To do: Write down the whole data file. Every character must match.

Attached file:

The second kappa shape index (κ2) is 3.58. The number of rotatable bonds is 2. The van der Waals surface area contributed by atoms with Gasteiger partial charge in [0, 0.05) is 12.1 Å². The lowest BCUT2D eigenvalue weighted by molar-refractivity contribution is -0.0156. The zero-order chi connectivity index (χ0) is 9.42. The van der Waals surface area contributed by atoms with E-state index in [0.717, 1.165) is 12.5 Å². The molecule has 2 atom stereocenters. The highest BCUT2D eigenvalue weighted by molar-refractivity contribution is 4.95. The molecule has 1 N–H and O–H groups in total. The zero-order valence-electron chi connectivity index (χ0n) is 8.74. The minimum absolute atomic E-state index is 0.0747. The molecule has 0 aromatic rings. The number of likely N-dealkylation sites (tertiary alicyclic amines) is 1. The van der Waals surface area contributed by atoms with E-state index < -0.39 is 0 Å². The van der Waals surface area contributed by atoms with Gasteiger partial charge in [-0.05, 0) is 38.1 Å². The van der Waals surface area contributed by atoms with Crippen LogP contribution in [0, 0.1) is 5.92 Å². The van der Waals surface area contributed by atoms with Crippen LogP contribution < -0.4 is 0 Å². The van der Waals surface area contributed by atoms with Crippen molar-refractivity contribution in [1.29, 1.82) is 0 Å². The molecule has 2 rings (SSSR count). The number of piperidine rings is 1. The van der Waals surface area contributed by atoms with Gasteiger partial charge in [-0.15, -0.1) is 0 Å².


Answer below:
The second kappa shape index (κ2) is 3.58. The number of rotatable bonds is 2. The van der Waals surface area contributed by atoms with Gasteiger partial charge in [0, 0.05) is 12.1 Å². The lowest BCUT2D eigenvalue weighted by molar-refractivity contribution is -0.0156. The zero-order chi connectivity index (χ0) is 9.42. The van der Waals surface area contributed by atoms with E-state index in [0.717, 1.165) is 12.5 Å². The molecule has 2 atom stereocenters. The highest BCUT2D eigenvalue weighted by molar-refractivity contribution is 4.95. The molecule has 1 N–H and O–H groups in total. The zero-order valence-electron chi connectivity index (χ0n) is 8.74. The minimum absolute atomic E-state index is 0.0747. The molecule has 0 aromatic rings. The number of likely N-dealkylation sites (tertiary alicyclic amines) is 1. The van der Waals surface area contributed by atoms with E-state index < -0.39 is 0 Å². The van der Waals surface area contributed by atoms with Gasteiger partial charge in [-0.05, 0) is 38.1 Å². The van der Waals surface area contributed by atoms with Crippen LogP contribution in [0, 0.1) is 5.92 Å². The van der Waals surface area contributed by atoms with Crippen LogP contribution < -0.4 is 0 Å². The van der Waals surface area contributed by atoms with Crippen molar-refractivity contribution in [1.29, 1.82) is 0 Å². The molecule has 2 rings (SSSR count). The number of piperidine rings is 1. The van der Waals surface area contributed by atoms with Gasteiger partial charge in [-0.15, -0.1) is 0 Å².